It is hard to go against the overwhelming majority of members of Congress, even when the overwhelming majority is wrong.
But eight House members did just that last week, when they opposed the ill-thought "Comprehensive Iran Sanctions, Accountability, and Divestment Act."
Six Democrats — Washington’s Brian Baird, Wisconsin’s Tammy Baldwin, Oregon’s Earl Blumenauer, Michigan’s John Conyers, Ohio’s Dennis Kucinich and California’s Pete Stark — were joined by two Republicans, Arizona’s Jeff Flake and Texan Ron Paul.
California Democrat Maxine Waters voted "present."
Several of the eight "no" voters had records of wise, if frequently lonely, opposition to kneejerk policymaking in the region.
Kucinich, for instance, has argued in voting against several sanctions proposals that congressional showboating regarding Iran "obstructs the Obama Administration’s ongoing negotiations with Iran, amounts to economic warfare against the Iranian people and brings us closer to an unnecessary and possibly military confrontation with Iran."
Baldwin has long been critical of moves that she correctly fears "will impair the United States’ ability to work with our allies in pursuit of a diplomatic solution in dealing with Iran’s nuclear ambitions."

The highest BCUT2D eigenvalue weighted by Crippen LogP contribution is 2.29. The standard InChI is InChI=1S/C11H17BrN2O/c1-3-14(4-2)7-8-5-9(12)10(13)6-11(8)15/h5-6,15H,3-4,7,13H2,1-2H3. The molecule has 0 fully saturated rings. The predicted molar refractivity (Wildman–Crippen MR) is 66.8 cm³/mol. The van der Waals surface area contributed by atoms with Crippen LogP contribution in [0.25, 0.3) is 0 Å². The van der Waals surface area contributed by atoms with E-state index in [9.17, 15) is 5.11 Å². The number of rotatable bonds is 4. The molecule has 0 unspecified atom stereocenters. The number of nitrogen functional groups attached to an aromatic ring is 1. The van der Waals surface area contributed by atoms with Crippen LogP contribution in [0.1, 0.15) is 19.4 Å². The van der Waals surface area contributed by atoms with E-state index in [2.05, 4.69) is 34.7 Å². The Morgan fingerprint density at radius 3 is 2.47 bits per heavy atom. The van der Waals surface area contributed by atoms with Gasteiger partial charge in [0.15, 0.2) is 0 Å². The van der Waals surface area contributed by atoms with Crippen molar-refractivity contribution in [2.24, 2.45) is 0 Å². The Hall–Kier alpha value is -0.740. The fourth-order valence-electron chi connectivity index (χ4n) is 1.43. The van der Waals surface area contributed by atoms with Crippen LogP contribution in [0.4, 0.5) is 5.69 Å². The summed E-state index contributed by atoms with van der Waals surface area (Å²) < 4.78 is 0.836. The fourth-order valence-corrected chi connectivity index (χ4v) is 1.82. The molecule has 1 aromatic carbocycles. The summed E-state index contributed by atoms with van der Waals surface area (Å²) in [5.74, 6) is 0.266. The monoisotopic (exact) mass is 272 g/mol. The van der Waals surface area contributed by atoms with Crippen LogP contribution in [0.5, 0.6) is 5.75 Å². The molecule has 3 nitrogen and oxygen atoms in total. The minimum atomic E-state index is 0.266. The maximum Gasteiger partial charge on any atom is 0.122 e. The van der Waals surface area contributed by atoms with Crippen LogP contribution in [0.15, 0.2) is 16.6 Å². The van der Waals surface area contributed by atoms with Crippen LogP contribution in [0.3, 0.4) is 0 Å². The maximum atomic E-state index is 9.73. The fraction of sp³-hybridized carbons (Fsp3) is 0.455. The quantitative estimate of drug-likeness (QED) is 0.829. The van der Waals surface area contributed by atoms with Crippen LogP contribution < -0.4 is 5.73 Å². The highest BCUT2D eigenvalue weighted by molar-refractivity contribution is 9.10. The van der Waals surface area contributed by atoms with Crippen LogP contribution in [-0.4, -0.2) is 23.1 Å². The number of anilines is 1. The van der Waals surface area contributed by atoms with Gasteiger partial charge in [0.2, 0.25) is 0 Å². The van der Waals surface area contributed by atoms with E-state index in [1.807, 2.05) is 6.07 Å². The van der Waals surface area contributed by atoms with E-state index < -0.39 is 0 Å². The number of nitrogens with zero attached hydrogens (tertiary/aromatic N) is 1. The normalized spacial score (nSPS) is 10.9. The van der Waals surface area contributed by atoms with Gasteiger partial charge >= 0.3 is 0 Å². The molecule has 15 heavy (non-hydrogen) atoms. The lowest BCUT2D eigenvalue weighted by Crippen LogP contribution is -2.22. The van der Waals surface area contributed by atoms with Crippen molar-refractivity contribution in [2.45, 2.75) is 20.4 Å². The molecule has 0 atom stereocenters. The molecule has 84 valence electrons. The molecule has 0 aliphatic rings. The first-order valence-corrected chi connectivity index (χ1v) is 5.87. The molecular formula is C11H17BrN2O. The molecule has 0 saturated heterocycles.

She has also pointed out, correctly, that members of Congress should be wary of moves that "will not have any effect on changing the Iranian government’s behavior" but tha are likely to "hurt the Iranian people" and potentially "engender a backlash by Iranians against the U.S. – not the Iranian regime."
These are the words of a member of Congress who takes seriously her duties when it comes to providing advice and consent on U.S. foreign policy.
Baldwin’s advice is sound.
Unfortunately, it is nwas not ot taken by the vast majority of her colleagues.
Also dismissed were the warnings from diplomats, arms-control specialists and proponents of democratic reform in Iran, all of whom argued that this legislation would do harm to prospects for peaceful resolution of disputes between that country and the U.S. and its allies.
There is no question that Iran is on a dangerous and misguided course. The current president, Mahmoud Ahmadinejad, is an unsettling character who has treated his own people brutally while threatening neighboring countries and developing a nuclear program that western nation’s, at the very least, fear could ultimately engage in the development of weapons.